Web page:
Gold mining is historically important to North Carolina: It experienced America’s first gold rush in the early 1800s, and the Charlotte Mint was built to mint coins from all the gold coming out of the ground.
Carol and Peter Jegou didn’t realize the region’s gold connection when they launched All Green Recycling (AGR) and its precious metals recovery business in Charlotte, N.C. in 2014. But they appreciate it today.
“One of our goals is to bring the gold mining industry back to North Carolina in a very different way,” Carol Jegou, company CEO, told E-Scrap News.
The couple co-founded All Green Recycling, which developed an environmentally friendly process for recovering precious metals from printed circuit boards (the company is separate from Tustin, Calif.-headquartered All Green Electronics Recycling). AGR, which recently attained B Corporation certification, uses a hydrometallurgical technique to recover gold, silver, platinum and palladium.
“At the end of the day, we know that this whole process and what we’ve developed is incredibly good for the environment, so we’re excited about it,” Carol Jegou said.
AGR focuses on acquiring higher-grade circuit boards, some purchased separately but most derived from AGR staff disassembling devices. The higher-grade material includes hard drive boards, cell phone boards, RAM and other highly gold-populated telco boards.
The facility can handle between 40,000 and 50,000 pounds per month of printed circuit boards (PCBs). The company works out of a 25,000-square-foot space. To date, AGR has produced 100 different lots of material.
The PCBs are not shredded before they’re immersed in a reagent in a vessel. The company’s website describes the technology as an “alkaline hydro metalingual” process. The resulting precious metals-bearing concentrate is then further processed in the company’s in-house refinery. The solvents are reusable.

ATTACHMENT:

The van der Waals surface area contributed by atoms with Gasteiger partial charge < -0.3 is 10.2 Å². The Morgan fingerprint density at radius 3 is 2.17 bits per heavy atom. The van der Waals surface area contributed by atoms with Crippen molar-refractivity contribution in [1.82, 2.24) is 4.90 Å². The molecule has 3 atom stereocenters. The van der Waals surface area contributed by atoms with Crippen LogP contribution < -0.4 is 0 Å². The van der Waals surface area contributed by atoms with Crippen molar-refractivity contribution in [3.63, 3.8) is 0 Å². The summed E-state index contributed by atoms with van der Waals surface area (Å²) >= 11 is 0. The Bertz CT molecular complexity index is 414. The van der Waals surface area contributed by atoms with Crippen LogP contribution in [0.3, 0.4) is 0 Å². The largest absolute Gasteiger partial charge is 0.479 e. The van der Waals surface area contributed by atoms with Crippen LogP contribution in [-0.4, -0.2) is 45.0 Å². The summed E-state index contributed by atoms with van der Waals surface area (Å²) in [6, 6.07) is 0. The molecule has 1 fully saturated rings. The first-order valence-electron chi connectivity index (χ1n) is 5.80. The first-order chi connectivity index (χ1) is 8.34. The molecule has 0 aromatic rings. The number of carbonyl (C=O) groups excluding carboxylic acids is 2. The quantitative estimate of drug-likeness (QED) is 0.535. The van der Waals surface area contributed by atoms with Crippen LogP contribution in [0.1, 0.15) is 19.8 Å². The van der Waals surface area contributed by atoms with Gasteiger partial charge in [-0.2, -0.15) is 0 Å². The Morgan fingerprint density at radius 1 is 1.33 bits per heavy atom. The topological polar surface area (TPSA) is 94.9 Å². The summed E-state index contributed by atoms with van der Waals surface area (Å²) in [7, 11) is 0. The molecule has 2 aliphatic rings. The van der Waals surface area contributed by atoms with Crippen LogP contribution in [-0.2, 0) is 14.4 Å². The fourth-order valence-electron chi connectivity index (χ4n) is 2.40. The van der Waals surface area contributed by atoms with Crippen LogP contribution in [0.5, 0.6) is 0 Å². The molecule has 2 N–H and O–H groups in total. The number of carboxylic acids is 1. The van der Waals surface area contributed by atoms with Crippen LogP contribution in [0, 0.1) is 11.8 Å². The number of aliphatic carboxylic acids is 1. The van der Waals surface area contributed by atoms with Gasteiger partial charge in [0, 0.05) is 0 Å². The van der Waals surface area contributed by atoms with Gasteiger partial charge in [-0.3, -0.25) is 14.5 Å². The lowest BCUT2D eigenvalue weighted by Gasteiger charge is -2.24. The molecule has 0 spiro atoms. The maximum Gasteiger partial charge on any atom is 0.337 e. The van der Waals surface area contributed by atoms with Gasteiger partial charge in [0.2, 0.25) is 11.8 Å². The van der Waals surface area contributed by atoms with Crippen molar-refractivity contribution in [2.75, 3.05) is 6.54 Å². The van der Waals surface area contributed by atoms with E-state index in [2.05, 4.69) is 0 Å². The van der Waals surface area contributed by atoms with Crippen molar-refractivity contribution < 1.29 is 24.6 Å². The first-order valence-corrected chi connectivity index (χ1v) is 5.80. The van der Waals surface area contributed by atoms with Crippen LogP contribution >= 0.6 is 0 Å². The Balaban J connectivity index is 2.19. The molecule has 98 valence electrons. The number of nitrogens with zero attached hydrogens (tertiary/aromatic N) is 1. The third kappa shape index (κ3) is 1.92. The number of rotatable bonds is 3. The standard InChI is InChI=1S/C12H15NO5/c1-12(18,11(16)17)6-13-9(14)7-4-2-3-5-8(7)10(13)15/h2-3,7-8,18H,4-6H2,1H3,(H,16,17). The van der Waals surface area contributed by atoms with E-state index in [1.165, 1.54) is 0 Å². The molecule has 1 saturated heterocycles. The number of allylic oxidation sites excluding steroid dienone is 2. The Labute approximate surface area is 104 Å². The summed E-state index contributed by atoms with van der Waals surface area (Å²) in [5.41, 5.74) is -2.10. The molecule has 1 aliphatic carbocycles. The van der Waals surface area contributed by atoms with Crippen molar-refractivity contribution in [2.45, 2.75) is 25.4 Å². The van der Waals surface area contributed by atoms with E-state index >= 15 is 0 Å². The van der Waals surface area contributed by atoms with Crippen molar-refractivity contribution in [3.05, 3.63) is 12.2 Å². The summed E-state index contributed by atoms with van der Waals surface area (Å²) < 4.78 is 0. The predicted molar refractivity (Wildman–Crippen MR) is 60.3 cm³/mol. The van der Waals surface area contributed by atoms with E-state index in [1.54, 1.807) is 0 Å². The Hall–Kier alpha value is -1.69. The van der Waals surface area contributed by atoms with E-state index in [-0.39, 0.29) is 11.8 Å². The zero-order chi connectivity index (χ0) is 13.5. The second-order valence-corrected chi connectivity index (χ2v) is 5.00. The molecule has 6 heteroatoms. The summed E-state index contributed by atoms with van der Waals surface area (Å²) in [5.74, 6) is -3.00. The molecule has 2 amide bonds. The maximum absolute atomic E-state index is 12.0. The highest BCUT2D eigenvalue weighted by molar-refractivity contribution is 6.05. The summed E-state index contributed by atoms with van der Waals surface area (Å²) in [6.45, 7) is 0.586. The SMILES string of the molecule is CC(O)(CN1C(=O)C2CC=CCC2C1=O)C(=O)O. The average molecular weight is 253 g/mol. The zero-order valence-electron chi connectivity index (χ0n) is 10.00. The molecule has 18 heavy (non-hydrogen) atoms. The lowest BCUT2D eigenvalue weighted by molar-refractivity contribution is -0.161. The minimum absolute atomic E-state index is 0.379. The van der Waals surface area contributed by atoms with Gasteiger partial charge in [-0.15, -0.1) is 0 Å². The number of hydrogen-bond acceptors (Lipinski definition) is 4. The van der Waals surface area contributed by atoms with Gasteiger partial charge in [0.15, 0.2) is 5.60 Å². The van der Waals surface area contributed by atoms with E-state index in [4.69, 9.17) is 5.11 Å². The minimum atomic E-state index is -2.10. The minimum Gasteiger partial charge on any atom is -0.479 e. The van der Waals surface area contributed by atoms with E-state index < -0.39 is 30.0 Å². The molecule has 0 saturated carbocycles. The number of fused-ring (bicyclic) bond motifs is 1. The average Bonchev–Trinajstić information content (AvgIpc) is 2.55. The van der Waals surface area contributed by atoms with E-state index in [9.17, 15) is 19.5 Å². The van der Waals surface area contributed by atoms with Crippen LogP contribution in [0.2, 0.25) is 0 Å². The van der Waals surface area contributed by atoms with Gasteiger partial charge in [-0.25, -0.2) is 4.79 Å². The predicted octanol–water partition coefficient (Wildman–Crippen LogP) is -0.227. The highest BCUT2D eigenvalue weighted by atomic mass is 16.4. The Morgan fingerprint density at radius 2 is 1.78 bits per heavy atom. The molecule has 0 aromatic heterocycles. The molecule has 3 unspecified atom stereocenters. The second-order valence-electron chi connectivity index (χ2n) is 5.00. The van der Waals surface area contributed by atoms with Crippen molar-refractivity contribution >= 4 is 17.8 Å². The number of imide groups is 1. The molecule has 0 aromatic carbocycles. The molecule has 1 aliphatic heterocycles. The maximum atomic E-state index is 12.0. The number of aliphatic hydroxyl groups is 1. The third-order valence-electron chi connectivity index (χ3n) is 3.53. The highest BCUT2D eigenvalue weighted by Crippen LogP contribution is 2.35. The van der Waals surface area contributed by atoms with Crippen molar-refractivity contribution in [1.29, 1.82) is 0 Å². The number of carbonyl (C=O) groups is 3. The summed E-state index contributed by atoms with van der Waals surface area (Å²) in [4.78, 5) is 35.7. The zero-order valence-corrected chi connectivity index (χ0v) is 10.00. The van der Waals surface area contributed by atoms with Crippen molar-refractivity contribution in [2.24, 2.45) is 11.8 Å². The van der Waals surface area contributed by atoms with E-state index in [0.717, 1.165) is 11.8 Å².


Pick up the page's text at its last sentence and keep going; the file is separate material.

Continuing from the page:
The Jegous emphasized the environmental benefits of the technology, which uses no cyanide. “There’s no air emissions. There’s no discharge,” said Peter Jegou, who serves as company president. “It’s a continuous closed-loop process.”
AGR produces 99 percent pure gold and silver for sale into commodity markets; an outside refiner currently processes AGR’s palladium- and platinum-containing materials to extract those valuable platinum group metals, but AGR is finalizing technology to recover those metals in-house. The company markets itself as an alternative to overseas smelting of e-scrap and metals mined in conflict zones.
The technology, refined over the past year in AGR’s lab, is protected by both patents and trade secrets, Peter Jegou said. In particular, the process of going from suspended solids to chunks of saleable metals is protected by trade secrets.
“We’re always making process improvements, always tweaking what we’re doing,” he said. “We always learn something new everyday.”
In 2015, Carol Jegou started the AGR Foundation, which provides vocational training to adults with barriers to employments through their hiring and training at AGR. Over the past four years, they’ve hired and trained 14 people through the program, some of whom have gone on to other positions in the e-scrap industry.
“It’s been very rewarding,” she said.
Last year, AGR attained B Corporation Certification, which means it meets high standards for social and environmental performance. “It’s a very arduous process,” Carol Jegou said. “It’s not for the faint of heart. It took a very long time and a lot of weekend work to accomplish the certification process, the documentation, the interviews, all that goes into become a certified B Corp.”
“We were thrilled beyond thrilled about that honor,” she said.
Below is a slideshow of photos from All Green Recycling. Hover over the image to see arrows that will allow you to advance through the photo set.
Photos courtesy of All Green Recycling
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